The German government also wants to take massive action against civilian sea rescuers. According to information from broadcaster ARD’s magazine programme Monitor, the federal Ministry of Transport under Volker Wissing (Liberal Democrat, FDP) is planning to tighten the Ship Safety Ordinance. According to the draft bill, ships undertaking “political ... and humanitarian activities or comparable idealistic purposes” should no longer be classed as part of the leisure sector.
Consequently, aid organizations that operate these ships will face enormous costs due to requisite conversions, additional technology, different insurance conditions and further requirements. The smaller ships that can be on the scene quickly and rescue drowning people from the sea will be particularly affected.
“For the majority of civilian sea rescue ships under a German flag, this regulation will mean they will have to limit or stop their life-saving work,” a statement from the NGOs Mare*GO, Mission Lifeline, r42-sailtraining, Resqship, Sarah Seenotrettung, Sea-Eye and Sea-Watch said of the planned measures.
With the new regulations, the coalition government was “deliberately widening the drastic rescue gap in the Mediterranean,” the statement by the civilian rescuers continues. “In the absence of a government rescue operation and safe and legal escape routes, people on the run will pay the price for the planned legal changes with their lives.”
The Transport Ministry rejected these accusations to taz, claiming that the plan “is not aimed at hindering private sea rescue in the Mediterranean, but on the contrary, it is about safeguarding their work.” The supposed safety deficiencies of the ships deployed should be prevented and thus the “protection of life and limb guaranteed.”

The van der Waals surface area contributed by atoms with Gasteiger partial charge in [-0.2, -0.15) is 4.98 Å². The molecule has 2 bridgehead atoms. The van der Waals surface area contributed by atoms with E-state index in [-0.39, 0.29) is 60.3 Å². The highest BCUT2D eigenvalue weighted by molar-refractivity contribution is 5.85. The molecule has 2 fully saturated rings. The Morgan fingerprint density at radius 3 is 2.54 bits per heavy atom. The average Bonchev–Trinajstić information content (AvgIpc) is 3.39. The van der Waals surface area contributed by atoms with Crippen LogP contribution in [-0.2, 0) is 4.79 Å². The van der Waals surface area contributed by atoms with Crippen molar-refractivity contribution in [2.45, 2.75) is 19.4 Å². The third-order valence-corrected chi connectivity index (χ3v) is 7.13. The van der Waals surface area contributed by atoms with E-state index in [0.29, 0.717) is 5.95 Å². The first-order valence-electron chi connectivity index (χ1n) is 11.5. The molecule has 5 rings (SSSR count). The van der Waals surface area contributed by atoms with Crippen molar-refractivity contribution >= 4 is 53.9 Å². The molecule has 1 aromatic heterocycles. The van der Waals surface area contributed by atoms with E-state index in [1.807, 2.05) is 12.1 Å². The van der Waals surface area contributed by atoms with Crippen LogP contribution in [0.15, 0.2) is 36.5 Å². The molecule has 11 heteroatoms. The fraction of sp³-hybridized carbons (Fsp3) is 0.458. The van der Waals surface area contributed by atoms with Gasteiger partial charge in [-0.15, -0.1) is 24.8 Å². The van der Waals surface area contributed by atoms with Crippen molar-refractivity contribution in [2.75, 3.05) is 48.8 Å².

Since the beginning of rescue missions by civilian ships, there has not been a single accident in hundreds of missions, with many thousands of rescued persons, in which a crew member on board the ships has been injured. In reality, the tightening of the rules of engagement for civilian sea rescuers is aimed at restricting the rescue of refugees from distress at sea.
In doing so, the Transport Ministry is following guidelines developed by the EU Commission together with Frontex in the “Contact Group for Search and Rescue.” According to information from Neues Deutschland, on January 31 this contact group called on the EU member states to “jointly consider” how private sea rescuers could be regulated. It suggested tightening security requirements under the guise of “public order and security.”
The German government is acting as a driving force here, like the way it pushed through the EU’s dirty deal with Turkey back in 2015 to prevent refugees from reaching Europe via Turkey. This cynical arrangement, under which the EU pays the Turkish government billions of euros for its stooge services in fending off refugees, proved to be the undoing of the refugees on the boat that has now capsized off the Italian coast.
Alauddin Mohibzada, who lost his aunt and three cousins, aged 5, 8 and 12, in the accident, told refugee charity ProAsyl the reasons why they had embarked on the crossing despite knowing of the risk: